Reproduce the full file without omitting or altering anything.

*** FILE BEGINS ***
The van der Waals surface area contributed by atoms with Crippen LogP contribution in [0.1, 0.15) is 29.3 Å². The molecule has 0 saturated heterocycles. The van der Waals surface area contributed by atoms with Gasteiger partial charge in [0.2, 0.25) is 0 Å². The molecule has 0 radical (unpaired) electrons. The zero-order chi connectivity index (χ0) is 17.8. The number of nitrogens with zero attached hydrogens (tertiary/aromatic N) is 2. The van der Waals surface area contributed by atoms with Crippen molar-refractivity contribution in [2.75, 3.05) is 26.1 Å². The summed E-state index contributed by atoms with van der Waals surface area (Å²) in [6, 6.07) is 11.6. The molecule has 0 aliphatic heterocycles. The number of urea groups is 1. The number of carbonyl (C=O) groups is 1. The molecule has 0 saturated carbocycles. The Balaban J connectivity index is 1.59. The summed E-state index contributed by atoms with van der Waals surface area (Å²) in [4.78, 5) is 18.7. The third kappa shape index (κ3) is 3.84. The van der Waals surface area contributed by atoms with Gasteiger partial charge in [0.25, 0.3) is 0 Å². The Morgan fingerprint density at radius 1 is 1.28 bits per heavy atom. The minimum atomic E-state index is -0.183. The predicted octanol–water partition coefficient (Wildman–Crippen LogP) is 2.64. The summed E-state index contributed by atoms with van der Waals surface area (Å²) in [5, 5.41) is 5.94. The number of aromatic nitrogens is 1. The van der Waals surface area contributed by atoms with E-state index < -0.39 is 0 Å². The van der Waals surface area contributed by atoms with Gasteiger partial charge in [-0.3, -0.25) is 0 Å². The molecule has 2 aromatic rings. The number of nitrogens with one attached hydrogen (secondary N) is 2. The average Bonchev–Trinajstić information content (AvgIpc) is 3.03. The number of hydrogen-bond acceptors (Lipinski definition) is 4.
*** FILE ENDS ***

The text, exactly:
The van der Waals surface area contributed by atoms with Crippen LogP contribution in [0.1, 0.15) is 29.3 Å². The molecule has 0 saturated heterocycles. The van der Waals surface area contributed by atoms with Gasteiger partial charge in [0.2, 0.25) is 0 Å². The molecule has 0 radical (unpaired) electrons. The zero-order chi connectivity index (χ0) is 17.8. The number of nitrogens with zero attached hydrogens (tertiary/aromatic N) is 2. The van der Waals surface area contributed by atoms with Crippen molar-refractivity contribution in [2.75, 3.05) is 26.1 Å². The summed E-state index contributed by atoms with van der Waals surface area (Å²) in [6, 6.07) is 11.6. The molecule has 0 aliphatic heterocycles. The number of urea groups is 1. The number of carbonyl (C=O) groups is 1. The molecule has 0 saturated carbocycles. The Balaban J connectivity index is 1.59. The summed E-state index contributed by atoms with van der Waals surface area (Å²) in [4.78, 5) is 18.7. The third kappa shape index (κ3) is 3.84. The van der Waals surface area contributed by atoms with Gasteiger partial charge in [0.25, 0.3) is 0 Å². The Morgan fingerprint density at radius 1 is 1.28 bits per heavy atom. The minimum atomic E-state index is -0.183. The predicted octanol–water partition coefficient (Wildman–Crippen LogP) is 2.64. The summed E-state index contributed by atoms with van der Waals surface area (Å²) in [5, 5.41) is 5.94. The number of aromatic nitrogens is 1. The van der Waals surface area contributed by atoms with E-state index < -0.39 is 0 Å². The van der Waals surface area contributed by atoms with Gasteiger partial charge in [-0.3, -0.25) is 0 Å². The molecule has 2 aromatic rings. The number of nitrogens with one attached hydrogen (secondary N) is 2. The average Bonchev–Trinajstić information content (AvgIpc) is 3.03. The number of hydrogen-bond acceptors (Lipinski definition) is 4.